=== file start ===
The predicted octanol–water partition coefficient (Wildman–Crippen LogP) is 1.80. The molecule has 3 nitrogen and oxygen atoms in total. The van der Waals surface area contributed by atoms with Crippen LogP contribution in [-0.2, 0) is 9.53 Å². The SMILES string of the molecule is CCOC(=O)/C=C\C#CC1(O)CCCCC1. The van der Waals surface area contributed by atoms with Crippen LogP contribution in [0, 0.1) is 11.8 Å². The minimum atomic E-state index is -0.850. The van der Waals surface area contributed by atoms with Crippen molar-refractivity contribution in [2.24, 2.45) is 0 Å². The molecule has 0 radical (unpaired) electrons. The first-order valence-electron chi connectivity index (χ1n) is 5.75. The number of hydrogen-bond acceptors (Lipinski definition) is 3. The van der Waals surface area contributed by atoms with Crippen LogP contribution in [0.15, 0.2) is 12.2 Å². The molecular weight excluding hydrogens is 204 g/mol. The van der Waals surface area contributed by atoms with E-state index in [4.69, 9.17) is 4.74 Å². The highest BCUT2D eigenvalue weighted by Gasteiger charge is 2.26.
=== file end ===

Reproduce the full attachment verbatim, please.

The predicted octanol–water partition coefficient (Wildman–Crippen LogP) is 1.80. The molecule has 3 nitrogen and oxygen atoms in total. The van der Waals surface area contributed by atoms with Crippen LogP contribution in [-0.2, 0) is 9.53 Å². The SMILES string of the molecule is CCOC(=O)/C=C\C#CC1(O)CCCCC1. The van der Waals surface area contributed by atoms with Crippen LogP contribution in [0, 0.1) is 11.8 Å². The minimum atomic E-state index is -0.850. The van der Waals surface area contributed by atoms with Crippen molar-refractivity contribution in [2.24, 2.45) is 0 Å². The molecule has 0 radical (unpaired) electrons. The first-order valence-electron chi connectivity index (χ1n) is 5.75. The number of hydrogen-bond acceptors (Lipinski definition) is 3. The van der Waals surface area contributed by atoms with Crippen LogP contribution in [0.15, 0.2) is 12.2 Å². The molecular weight excluding hydrogens is 204 g/mol. The van der Waals surface area contributed by atoms with E-state index in [4.69, 9.17) is 4.74 Å². The highest BCUT2D eigenvalue weighted by Gasteiger charge is 2.26.